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Multiple-Component Reactions in Optical BiosensorsRyan EvansDepartment of Mathematical Sciences, University of Delaware Tuesday, November 17, 2015 15:00-16:00, Many biological reactions of interest involve a stream of chemical reactants flowing through a fluid-filled volume, over a surface to which receptors are confined. Examples of such surface-volume include blood clotting and DNA damage repair. Optical biosensors are a popular way to measure these reactions in real time without disturbing the underlying system, and correctly interpreting biosensor data requires having an accurate mathematical model for the process. Since biosensors typically only measure mass changes, it is difficult to analyze data that arises from multiple simultaneous reactions. We will discuss a mathematical model for this system. Our model takes the form of an advection-diffusion-reaction system. In certain asymptotic limits this model reduces to a set of coupled nonlinear integrodifferential equations. The reduced model can be solved numerically and analytically using perturbation methods. We will discuss the challenge of fitting the associated reaction rate constants to biosensor data. This is joint work with David A. Edwards. Speaker Bio: Ryan Evans is originally from Harrisburg, Pennsylvania. He earned a Ph.D. in Applied Mathematics from the University of Delaware in 2015. In addition, he has earned an M.S. and B.S. in Mathematics from the University of Delaware and Bloomsburg University of Pennsylvania, respectively. He has presented his research at the Mathematical Problems in Industry Workshop.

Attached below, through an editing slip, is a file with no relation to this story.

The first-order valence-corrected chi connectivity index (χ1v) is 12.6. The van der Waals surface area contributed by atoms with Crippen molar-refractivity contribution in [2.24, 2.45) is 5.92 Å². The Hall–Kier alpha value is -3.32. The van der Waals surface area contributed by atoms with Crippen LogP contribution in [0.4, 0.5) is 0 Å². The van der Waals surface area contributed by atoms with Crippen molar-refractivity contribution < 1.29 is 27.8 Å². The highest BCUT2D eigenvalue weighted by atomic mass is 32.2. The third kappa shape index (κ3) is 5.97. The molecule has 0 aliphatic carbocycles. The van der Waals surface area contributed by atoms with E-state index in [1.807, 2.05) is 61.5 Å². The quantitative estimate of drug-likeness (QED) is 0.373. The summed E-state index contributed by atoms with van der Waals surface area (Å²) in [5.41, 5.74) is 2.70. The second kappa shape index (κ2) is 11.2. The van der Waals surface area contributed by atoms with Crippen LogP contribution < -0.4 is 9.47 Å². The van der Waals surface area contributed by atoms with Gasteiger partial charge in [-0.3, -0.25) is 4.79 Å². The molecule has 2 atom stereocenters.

Contact: A. J. Kearsley Note: Visitors from outside NIST must contact Cathy Graham; (301) 975-3800; at least 24 hours in advance. |